9. The demand related exchanges look something like this. The exchange

    information is on the left, the transfers related to the exchange on the right. Here a deliverable is made to a sponsor in exchange for a sponsorship payment. Work that was done to make the exchange happen can also be logged here. Exchanges
  10. Exchange entry The exchange portion is on the left. Exchanges

    are completely configurable for the network. This happens through Exchange Types (see that setup tutorial). The title at the top reflects the name of the exchange type. The rest of this side is the same for all types of exchanges. Context and date are required, the rest are optional. The exchange must be saved here before anything can be entered on the right side of the page. This can then be modified at any time.
  11. Transfer entry The transfer portion is on the right. It

    is divided into Transfers and Reciprocal transfers. Each section is named after the Transfer Type defined in Exchange Type setup. All exchanges also have a Work section so you can record work done just for this exchange. You can add a commitment (promise, plan) or an actual transfer. You can also edit or delete transfers and commitments. For a commitment, you can create the actual transfer based on that commitment. In this case the membership fee has been committed to, but not paid yet.
  12. Transfer entry - commitments A commitment is a plan or

    promise to make a transfer. Here is the information that can be entered for a transfer commitment. You may see Transfer From or Transfer To, or both, depending on the type of transfer. The Resource Type list is configured for the exchange type. If you don’t see what you want, an admin can re- configure that. Description, Value, and Unit of Value are optional. Value fields will only appear if the transfer is currency.
  13. Transfer entry - transfers... What you see for a Transfer

    is variable, based on the configuration done for the Transfer Type. The date is always there and is required. You will see “Transferred from”, “Transferred to”, or both, depending on the configuration. If not showing, this will default will be the context agent. The list is governed by configuration. “Quantity” and “Resource type” are always there and are required. The “Resource” and “Description” are optional. Value fields will only show if currency is not being transferred.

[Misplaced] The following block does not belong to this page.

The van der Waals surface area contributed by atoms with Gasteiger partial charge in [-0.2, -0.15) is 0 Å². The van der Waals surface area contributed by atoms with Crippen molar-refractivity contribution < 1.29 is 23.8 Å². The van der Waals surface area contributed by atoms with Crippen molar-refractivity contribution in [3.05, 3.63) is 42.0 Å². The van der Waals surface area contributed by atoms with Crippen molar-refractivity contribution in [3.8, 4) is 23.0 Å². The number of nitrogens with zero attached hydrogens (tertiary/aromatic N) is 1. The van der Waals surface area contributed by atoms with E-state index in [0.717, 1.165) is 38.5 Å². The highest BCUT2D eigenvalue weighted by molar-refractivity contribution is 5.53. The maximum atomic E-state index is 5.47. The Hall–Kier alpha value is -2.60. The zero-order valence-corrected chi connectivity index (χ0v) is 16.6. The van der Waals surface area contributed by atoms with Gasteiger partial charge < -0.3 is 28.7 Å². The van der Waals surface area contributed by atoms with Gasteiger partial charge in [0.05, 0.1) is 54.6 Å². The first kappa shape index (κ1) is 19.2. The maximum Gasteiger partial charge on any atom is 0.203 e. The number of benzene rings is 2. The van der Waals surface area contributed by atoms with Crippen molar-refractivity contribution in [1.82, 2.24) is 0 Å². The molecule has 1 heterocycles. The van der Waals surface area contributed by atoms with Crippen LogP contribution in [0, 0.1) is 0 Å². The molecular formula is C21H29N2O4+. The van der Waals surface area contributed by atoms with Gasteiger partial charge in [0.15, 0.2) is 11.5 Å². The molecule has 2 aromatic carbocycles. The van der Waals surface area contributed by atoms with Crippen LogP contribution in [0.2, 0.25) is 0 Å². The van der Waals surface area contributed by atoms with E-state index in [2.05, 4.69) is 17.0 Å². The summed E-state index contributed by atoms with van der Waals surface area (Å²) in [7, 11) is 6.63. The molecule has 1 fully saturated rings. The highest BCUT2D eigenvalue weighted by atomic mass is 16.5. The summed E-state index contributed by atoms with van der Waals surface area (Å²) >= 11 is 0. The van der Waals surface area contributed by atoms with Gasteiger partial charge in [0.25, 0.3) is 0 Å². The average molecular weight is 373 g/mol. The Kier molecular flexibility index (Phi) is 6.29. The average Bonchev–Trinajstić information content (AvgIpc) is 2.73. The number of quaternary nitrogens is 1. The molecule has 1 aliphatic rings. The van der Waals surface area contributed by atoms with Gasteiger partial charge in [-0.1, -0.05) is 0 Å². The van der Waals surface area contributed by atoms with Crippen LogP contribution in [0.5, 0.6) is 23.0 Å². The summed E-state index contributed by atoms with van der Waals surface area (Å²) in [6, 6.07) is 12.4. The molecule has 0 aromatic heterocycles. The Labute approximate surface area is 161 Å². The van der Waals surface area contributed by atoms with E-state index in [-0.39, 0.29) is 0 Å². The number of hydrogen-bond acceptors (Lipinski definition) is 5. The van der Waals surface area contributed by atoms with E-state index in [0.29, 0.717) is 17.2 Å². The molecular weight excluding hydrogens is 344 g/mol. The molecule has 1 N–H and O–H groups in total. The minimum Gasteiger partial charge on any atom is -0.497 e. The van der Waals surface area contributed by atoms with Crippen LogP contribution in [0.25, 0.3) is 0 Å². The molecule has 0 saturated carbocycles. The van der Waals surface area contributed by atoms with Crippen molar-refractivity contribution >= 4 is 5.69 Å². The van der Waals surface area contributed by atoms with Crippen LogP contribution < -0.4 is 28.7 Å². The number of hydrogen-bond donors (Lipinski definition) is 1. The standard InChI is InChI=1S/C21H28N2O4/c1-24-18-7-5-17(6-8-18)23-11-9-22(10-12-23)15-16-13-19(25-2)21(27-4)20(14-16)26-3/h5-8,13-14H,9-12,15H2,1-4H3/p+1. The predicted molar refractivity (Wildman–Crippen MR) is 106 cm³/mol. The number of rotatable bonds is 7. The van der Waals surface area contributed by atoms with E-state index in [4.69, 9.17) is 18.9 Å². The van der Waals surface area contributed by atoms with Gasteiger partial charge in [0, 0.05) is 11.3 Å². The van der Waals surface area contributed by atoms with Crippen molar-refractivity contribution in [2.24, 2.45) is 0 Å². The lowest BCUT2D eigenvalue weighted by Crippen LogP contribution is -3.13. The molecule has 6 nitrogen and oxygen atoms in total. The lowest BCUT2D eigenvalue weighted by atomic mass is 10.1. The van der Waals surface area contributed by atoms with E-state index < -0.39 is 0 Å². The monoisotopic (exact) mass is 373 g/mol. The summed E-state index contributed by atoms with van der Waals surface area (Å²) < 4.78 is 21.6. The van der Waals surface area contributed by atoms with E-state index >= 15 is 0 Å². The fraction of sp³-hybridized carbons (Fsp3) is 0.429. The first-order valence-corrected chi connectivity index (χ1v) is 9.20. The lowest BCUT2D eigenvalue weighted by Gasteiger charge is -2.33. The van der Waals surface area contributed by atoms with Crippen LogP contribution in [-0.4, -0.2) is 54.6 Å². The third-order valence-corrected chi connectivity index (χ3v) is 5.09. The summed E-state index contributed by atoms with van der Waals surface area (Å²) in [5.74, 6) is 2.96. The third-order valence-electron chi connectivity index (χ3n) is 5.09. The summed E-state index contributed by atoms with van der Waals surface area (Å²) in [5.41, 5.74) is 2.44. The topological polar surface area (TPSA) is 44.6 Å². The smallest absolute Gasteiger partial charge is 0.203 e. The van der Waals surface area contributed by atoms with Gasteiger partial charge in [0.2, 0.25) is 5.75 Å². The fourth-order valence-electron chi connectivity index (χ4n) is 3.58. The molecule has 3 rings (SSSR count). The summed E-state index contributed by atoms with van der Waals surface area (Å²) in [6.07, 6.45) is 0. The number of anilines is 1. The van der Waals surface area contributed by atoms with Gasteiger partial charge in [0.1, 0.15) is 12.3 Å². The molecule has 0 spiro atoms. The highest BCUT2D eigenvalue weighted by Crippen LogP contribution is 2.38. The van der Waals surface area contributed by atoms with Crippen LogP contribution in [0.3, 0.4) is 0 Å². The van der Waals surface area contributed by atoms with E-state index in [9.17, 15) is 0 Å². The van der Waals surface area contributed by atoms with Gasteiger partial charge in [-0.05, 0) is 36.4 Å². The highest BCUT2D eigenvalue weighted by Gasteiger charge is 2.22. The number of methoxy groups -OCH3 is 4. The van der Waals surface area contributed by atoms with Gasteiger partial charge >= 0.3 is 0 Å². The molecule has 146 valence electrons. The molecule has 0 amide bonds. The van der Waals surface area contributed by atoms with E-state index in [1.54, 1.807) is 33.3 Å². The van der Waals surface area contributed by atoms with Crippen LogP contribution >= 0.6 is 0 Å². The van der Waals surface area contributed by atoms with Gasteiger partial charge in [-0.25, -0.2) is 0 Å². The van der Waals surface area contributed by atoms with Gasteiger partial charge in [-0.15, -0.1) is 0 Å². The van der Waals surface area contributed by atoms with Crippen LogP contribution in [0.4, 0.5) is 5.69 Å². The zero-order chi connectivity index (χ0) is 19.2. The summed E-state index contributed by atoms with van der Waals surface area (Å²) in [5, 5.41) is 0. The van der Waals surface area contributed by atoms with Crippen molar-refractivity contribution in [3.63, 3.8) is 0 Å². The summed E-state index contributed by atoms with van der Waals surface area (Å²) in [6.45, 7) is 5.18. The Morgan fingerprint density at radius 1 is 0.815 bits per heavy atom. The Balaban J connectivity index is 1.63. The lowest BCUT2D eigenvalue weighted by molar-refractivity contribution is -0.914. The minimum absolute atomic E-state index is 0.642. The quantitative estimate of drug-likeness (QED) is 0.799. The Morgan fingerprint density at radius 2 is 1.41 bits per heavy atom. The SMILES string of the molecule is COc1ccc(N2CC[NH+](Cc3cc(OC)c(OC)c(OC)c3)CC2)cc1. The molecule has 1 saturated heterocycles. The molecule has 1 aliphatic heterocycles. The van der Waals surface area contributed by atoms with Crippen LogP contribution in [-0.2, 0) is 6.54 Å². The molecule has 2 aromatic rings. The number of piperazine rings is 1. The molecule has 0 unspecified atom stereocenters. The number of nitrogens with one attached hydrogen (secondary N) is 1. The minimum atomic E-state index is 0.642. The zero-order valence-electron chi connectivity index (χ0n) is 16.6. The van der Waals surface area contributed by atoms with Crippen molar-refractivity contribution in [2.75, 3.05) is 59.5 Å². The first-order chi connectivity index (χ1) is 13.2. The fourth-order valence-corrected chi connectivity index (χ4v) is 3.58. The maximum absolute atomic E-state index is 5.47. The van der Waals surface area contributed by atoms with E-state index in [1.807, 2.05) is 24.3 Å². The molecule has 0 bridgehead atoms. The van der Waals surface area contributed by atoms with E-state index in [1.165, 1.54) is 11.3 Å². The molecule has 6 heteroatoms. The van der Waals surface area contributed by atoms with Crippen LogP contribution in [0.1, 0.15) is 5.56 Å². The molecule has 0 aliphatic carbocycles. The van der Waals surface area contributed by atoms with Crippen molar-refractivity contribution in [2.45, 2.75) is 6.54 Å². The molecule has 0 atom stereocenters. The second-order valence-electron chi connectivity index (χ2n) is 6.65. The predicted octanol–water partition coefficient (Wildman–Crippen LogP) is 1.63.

14. Transfer entry - transfers, more... If you see “Can be

    rewarded in a value equation”, you have a choice if you would like this included as your contribution. If you uncheck it, it will not be considered for income to you. If you see “Can be distributed in a value equation”, this transfer will show as an option for source of a distribution to people or projects using a value equation. “Event reference” will only show for currency related transfers, and is freeform for anything useful to refer to the real world transfer, such as check number.
  15. Transfer entry - transfers, more... If the transfer type is

    configured to allow creation of a new resource, you will see this resource information. You would add to an existing resource if you already had some of the same type, for example here you are adding to an existing virtual account or wallet. For a new resource, you need to enter all the resource information. Identifier is required, others are optional. The locations and resource access role lists are pre-configured for the network. For a virtual account, the owner role should be set.
  16. Transfer entry - transfers, more... This is part of an

    internal transfer. Both agents are members of the network. In this network, internal transfers define the flow of resources through the network.
  17. http://mikorizal.org/contact.html If you have any thoughts, questions, or suggestions about

    exchanging value in the NRP or this tutorial, we’d love to hear from you.